Neither the county nor the fire department would provide specific details about what fire safety issues have kept the site in mothballs since May. SFD spokeswoman Kirsten Tinsley said that “during an initial inspection of the site, the [Fire Prevention Division] identified a number of fire code issues that needed to be addressed prior to opening; the main issues have since been addressed by the site managers.”

The shelter reportedly was not supposed to open until next week, but the ongoing wildfire smoke emergency apparently pushed up the opening date; according to Ellerbrook, the men—who have been scattered to various location across the city—could begin moving to the site as soon as tomorrow.

A few outstanding issues still remain, but none apparently serious enough to keep the county from opening the shelter this week.

I’ve asked the county and fire department for more details about the specific fire-safety issues SFD identified as well as any additional costs associated with the upgrades and delay.

This story is developing, and will be updated with additional details when they become available.

Girmay Zahilay: In November, a Chance to Begin Rebuilding Public Safety from the Ground Up

By Girmay Zahilay

On the evening of November 5, 2019, I stood in front of a packed room at Rumba Notes Lounge in Columbia City and delivered my victory speech. I had just been elected to the King County Council and I was overwhelmed with gratitude. I told the audience of family and friends that “we did not come here to start a movement, we came here to build on the work of those that came before us.”

As I spoke those words, I thought of all of the struggling, organizing, and advocating that prior generations had done for our benefit. I saw black and white images of people marching for Civil Rights; I saw Black students being attacked with fire hoses while protesting; I saw Native Americans fighting for their land and sovereignty.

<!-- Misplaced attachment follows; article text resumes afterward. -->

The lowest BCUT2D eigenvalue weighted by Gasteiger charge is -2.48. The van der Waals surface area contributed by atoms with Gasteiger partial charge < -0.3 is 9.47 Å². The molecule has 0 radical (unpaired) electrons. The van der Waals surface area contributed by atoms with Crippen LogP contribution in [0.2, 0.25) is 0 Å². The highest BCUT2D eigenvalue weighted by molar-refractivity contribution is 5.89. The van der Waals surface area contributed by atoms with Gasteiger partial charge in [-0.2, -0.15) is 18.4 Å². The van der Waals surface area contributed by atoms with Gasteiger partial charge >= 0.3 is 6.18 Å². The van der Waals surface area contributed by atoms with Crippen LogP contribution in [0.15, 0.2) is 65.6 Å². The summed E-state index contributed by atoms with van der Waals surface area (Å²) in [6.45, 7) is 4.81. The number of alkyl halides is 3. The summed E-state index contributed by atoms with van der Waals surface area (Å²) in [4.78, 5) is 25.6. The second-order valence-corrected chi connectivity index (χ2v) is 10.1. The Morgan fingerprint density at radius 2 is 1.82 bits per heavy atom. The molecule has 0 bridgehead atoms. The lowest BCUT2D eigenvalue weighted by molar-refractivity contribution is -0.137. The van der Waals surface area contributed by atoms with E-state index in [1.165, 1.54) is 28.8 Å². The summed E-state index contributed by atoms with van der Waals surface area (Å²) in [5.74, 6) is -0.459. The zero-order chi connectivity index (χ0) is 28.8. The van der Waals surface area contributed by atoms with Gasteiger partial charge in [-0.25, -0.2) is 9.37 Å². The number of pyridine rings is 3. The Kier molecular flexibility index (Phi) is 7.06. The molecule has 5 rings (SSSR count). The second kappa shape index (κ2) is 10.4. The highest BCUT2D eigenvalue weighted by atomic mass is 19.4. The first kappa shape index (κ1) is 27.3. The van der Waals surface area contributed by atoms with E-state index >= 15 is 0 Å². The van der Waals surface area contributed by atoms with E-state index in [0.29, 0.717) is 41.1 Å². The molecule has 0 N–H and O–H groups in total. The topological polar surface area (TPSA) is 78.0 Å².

The work of those that came before us weighed on me so heavily that my voice cracked during my speech. How could we ever live up to what our past heroes had accomplished? They had endured once-in-a-generation battles and fundamentally changed society for the better.

Back in November 2019, I could have never imagined that just months later our nation would enter its own once-in-a-generation battle. I had spent my entire campaign talking about affordable housing, zoning policies, and criminal justice reform. But the trials and tribulations of 2020 have made so much more possible than the usual reform-style policies. This year, we have a powerful opportunity to fundamentally improve our society. We have the political will to rebuild our institutions from the ground up and better serve the most vulnerable in our region.

This November, King County has the rare opportunity to begin shaping a fundamentally better system of public safety—one that is rooted in public health initiatives, community-based alternatives, and economic justice for marginalized communities.

Among these powerful opportunities is the chance to transform our vision for public safety. For King County residents, this starts with adopting Charter Amendment 6 in November. This amendment will empower the King County Council to transfer certain public safety functions, such as crisis response, away from the Sheriff’s Office and into the hands of the community organizations that should have been in charge of responding to community needs all along.

The murder of George Floyd highlighted what Black organizers and advocates had been saying and working on for decades: our systems of policing are racist, unresponsive to root causes of crime, and frequently introduce lethal force to situations that do not warrant it.

Here in King County, the police killings of Mi’Chance Dunlap-Gittens, Tommy Le, Charleena Lyles, and many others, were preventable. We could have saved their lives and we can save countless others moving forward. We can better serve our neighbors who have been most harmed by state action. We can put people on track to get the support they need. We can accomplish these goals not by reforming the institutions we already have, but by reimagining public safety altogether.